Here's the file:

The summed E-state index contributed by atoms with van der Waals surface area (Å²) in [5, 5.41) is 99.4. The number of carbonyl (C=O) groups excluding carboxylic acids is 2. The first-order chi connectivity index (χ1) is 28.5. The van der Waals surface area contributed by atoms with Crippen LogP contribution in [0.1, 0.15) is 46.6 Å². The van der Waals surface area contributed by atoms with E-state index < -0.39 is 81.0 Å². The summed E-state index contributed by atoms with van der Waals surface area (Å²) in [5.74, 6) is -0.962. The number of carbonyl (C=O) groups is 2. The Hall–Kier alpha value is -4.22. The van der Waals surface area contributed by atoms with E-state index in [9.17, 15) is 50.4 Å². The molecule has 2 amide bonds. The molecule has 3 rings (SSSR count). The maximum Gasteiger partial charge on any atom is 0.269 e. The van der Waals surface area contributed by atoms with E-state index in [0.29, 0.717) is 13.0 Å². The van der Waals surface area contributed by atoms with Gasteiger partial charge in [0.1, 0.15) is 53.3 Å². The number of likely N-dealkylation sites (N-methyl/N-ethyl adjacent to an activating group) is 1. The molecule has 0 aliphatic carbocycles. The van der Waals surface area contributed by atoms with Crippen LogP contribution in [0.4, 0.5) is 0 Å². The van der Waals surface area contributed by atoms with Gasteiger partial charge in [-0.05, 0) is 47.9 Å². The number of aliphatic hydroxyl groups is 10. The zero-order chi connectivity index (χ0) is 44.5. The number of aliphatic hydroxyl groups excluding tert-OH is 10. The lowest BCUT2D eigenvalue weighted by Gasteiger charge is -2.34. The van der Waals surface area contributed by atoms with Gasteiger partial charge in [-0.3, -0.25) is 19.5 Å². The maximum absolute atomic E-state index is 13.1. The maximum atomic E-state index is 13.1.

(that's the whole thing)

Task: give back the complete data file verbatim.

The summed E-state index contributed by atoms with van der Waals surface area (Å²) in [5, 5.41) is 99.4. The number of carbonyl (C=O) groups excluding carboxylic acids is 2. The first-order chi connectivity index (χ1) is 28.5. The van der Waals surface area contributed by atoms with Crippen LogP contribution in [0.1, 0.15) is 46.6 Å². The van der Waals surface area contributed by atoms with E-state index < -0.39 is 81.0 Å². The summed E-state index contributed by atoms with van der Waals surface area (Å²) in [5.74, 6) is -0.962. The number of carbonyl (C=O) groups is 2. The Hall–Kier alpha value is -4.22. The van der Waals surface area contributed by atoms with E-state index in [9.17, 15) is 50.4 Å². The molecule has 2 amide bonds. The molecule has 3 rings (SSSR count). The maximum Gasteiger partial charge on any atom is 0.269 e. The van der Waals surface area contributed by atoms with E-state index in [0.29, 0.717) is 13.0 Å². The van der Waals surface area contributed by atoms with Gasteiger partial charge in [0.1, 0.15) is 53.3 Å². The number of likely N-dealkylation sites (N-methyl/N-ethyl adjacent to an activating group) is 1. The molecule has 0 aliphatic carbocycles. The van der Waals surface area contributed by atoms with Crippen LogP contribution in [0.4, 0.5) is 0 Å². The van der Waals surface area contributed by atoms with Gasteiger partial charge in [-0.05, 0) is 47.9 Å². The number of aliphatic hydroxyl groups is 10. The zero-order chi connectivity index (χ0) is 44.5. The number of aliphatic hydroxyl groups excluding tert-OH is 10. The lowest BCUT2D eigenvalue weighted by Gasteiger charge is -2.34. The van der Waals surface area contributed by atoms with Gasteiger partial charge in [-0.3, -0.25) is 19.5 Å². The maximum absolute atomic E-state index is 13.1. The maximum atomic E-state index is 13.1.